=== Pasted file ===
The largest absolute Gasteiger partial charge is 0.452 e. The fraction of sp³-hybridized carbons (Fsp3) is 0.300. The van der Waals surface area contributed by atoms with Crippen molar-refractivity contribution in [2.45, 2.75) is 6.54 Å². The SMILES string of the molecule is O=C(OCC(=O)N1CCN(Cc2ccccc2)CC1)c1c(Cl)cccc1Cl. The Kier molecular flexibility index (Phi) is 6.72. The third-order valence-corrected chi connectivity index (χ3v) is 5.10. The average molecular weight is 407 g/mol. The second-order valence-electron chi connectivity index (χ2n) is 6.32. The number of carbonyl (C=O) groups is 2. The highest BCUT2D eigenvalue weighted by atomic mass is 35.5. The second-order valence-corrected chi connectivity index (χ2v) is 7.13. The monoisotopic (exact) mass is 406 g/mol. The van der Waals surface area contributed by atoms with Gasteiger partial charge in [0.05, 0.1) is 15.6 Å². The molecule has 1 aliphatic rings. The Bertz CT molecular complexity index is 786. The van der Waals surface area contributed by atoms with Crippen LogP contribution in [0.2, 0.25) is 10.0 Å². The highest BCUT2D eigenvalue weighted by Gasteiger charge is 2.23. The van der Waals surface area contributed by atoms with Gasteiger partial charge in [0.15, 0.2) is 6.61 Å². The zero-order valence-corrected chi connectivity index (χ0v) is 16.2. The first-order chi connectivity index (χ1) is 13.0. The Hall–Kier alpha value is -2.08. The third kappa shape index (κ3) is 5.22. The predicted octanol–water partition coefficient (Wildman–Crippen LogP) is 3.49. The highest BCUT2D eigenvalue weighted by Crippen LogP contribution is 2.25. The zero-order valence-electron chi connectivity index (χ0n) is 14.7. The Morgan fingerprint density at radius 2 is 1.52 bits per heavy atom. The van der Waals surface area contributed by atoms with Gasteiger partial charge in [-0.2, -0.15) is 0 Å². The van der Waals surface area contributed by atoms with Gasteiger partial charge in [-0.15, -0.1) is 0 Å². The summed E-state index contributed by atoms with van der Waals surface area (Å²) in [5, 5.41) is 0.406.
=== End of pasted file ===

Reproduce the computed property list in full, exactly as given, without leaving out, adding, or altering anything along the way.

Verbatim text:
The largest absolute Gasteiger partial charge is 0.452 e. The fraction of sp³-hybridized carbons (Fsp3) is 0.300. The van der Waals surface area contributed by atoms with Crippen molar-refractivity contribution in [2.45, 2.75) is 6.54 Å². The SMILES string of the molecule is O=C(OCC(=O)N1CCN(Cc2ccccc2)CC1)c1c(Cl)cccc1Cl. The Kier molecular flexibility index (Phi) is 6.72. The third-order valence-corrected chi connectivity index (χ3v) is 5.10. The average molecular weight is 407 g/mol. The second-order valence-electron chi connectivity index (χ2n) is 6.32. The number of carbonyl (C=O) groups is 2. The highest BCUT2D eigenvalue weighted by atomic mass is 35.5. The second-order valence-corrected chi connectivity index (χ2v) is 7.13. The monoisotopic (exact) mass is 406 g/mol. The van der Waals surface area contributed by atoms with Gasteiger partial charge in [0.05, 0.1) is 15.6 Å². The molecule has 1 aliphatic rings. The Bertz CT molecular complexity index is 786. The van der Waals surface area contributed by atoms with Crippen LogP contribution in [0.2, 0.25) is 10.0 Å². The highest BCUT2D eigenvalue weighted by Gasteiger charge is 2.23. The van der Waals surface area contributed by atoms with Gasteiger partial charge in [0.15, 0.2) is 6.61 Å². The zero-order valence-corrected chi connectivity index (χ0v) is 16.2. The first-order chi connectivity index (χ1) is 13.0. The Hall–Kier alpha value is -2.08. The third kappa shape index (κ3) is 5.22. The predicted octanol–water partition coefficient (Wildman–Crippen LogP) is 3.49. The highest BCUT2D eigenvalue weighted by Crippen LogP contribution is 2.25. The zero-order valence-electron chi connectivity index (χ0n) is 14.7. The Morgan fingerprint density at radius 2 is 1.52 bits per heavy atom. The van der Waals surface area contributed by atoms with Gasteiger partial charge in [-0.2, -0.15) is 0 Å². The van der Waals surface area contributed by atoms with Gasteiger partial charge in [-0.15, -0.1) is 0 Å². The summed E-state index contributed by atoms with van der Waals surface area (Å²) in [5, 5.41) is 0.406.